EDITORIAL

08 April 2021 | Opinion

During President Hage Geingob’s six years in office, four ministers have resigned over corruption allegations or conviction.

The only two other ministers to leave office during that period where fired by Geingob - over Swapo internal rivalries.

The question on everyone’s lips this week, following the supposed resignation of defence minister Peter Vilho, is whether Geingob actually has the backbone to stare unscrupulous elements in the eye and exclaim “you’re fired”.

Right now, these resignations paint a picture of ministers who are leaving on their own terms, with little, if any, evidence that they would have been pushed had they not resigned.

This foggy picture paints a very questionable impression of Geingob’s supposed legacy and commitment to fighting corruption.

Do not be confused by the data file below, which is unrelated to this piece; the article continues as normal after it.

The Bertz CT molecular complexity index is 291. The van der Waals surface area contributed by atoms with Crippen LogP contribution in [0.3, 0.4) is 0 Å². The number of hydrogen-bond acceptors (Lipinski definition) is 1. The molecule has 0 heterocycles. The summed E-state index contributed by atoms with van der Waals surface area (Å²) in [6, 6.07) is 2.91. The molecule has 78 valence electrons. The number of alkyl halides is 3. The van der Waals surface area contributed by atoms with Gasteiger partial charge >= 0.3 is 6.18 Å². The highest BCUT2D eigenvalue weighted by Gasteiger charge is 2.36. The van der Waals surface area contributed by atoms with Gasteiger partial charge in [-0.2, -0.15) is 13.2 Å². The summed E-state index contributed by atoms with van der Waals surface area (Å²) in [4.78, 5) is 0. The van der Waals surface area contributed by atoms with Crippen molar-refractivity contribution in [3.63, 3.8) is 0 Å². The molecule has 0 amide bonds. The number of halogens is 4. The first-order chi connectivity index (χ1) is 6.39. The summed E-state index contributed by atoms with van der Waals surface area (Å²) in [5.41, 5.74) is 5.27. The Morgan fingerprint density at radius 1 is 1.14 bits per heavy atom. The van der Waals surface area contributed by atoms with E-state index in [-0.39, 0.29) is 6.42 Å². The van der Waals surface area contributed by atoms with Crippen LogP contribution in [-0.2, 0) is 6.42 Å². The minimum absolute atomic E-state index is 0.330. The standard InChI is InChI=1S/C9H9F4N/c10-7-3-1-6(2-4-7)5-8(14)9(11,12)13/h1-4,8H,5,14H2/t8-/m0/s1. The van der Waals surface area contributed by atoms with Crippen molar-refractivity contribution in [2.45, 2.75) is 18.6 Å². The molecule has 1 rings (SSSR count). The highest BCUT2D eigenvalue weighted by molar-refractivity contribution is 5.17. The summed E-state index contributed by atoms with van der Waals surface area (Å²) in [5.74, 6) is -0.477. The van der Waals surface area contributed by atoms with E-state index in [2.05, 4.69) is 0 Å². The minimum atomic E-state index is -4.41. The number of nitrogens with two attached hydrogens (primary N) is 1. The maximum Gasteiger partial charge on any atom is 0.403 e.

True, everyone accused of corruption deserves a fair audience with the appointing authority. But the impression right now is that ministers resign on their own accord and would have retained their positions if they wanted to.

This is a dangerous signal to broadcast because it sends nary a chill down the spine of would-be corruptors.

Voluntary resignations portray the president as having the backbone of a chocolate éclair, too weak on authority and too scared to make his mark in the fight against corruption.

Looters should not have the luxury of vacating office on their own whims and at a time of their choosing. We hope that ‘resignation’ is only a term used to dignify these departures and save face.

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